Homelessness is the new black

Vivienne Westwood runway show proves that "Zoolander" really was prescient

Published January 20, 2010 4:21PM (EST)

In some of the most eye-roll-inducing news to come out of Milan's fashion week, Vivienne Westwood's fall 2010 menswear collection celebrates "homeless chic" inspired by "the roving vagrant whose daily get-up is a battle gear." For the show, Westwood carpeted the runway with cardboard boxes and discolored her models' hair to get that just-woke-up-from-a-subway-bench look. Models on the runway carried bedrolls, pushed shopping carts and one "emerged from his cardboard box with a sleeping bag, slung it around his neck, and quickly walked away." Tacky? Obviously. Glamorizing the lives of the down and out is insulting, particularly when you consider that the retail price some of these garments will fetch is in the same range as the rent for a Manhattan apartment. Westwood's logic for the collection seems dubious, even for incomprehensible fashion-world-speak: "I'm saying to people … buy less clothes. Only buy things when you really need them." Right, clearly you show your collections at fashion week so you could discourage people from over-consumption.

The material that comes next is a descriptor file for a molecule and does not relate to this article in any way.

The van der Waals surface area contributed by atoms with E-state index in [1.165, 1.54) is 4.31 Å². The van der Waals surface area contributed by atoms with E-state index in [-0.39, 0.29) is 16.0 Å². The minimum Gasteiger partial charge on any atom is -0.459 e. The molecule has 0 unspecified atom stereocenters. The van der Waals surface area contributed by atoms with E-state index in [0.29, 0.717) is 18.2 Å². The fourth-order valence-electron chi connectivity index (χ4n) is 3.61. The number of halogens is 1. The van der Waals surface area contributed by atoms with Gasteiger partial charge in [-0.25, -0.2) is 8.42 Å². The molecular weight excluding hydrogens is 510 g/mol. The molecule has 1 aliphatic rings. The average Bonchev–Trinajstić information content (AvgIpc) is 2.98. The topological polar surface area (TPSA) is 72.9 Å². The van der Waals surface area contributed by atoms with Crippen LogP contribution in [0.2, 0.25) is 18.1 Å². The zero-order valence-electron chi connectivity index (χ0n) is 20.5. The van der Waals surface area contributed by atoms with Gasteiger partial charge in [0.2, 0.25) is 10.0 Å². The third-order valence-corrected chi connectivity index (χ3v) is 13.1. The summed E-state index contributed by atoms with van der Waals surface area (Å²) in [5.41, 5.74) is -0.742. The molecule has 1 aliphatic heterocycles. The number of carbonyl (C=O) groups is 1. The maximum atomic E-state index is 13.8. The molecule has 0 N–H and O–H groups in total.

One of the other offenses here is a failure of imagination. As anyone who watched the movie "Zoolander" knows, homeless chic is so 2001. In it, Mugatu, a fashion-villain cross between Dr. Evil and Karl Lagerfeld, introduces his new line Derelicte as "inspired by the very homeless, the vagrants, the crack whores that make this wonderful city so unique." Parody as prophesy is not a new phenomenon: take, for example, The Onion's 2004 headline from the disgruntled president of Gilette "Fuck Everything, We're Doing Five Blades." Two years later, Gilette actually rolled out a five-bladed razor. But the point of over-the-top satire like "Zoolander" is to poke fun at the crazy excesses of the fashion industry, not encourage them. It seems like Vivienne Westwood didn't get the joke. When the too-ridiculous-to-be-true is suddenly just true, it stops being funny.


By Margaret Eby

Margaret Eby has written for the New York Times, The New Yorker, Salon and the Los Angeles Times, among other publications. Originally from Birmingham, Alabama, she now lives in New York City.

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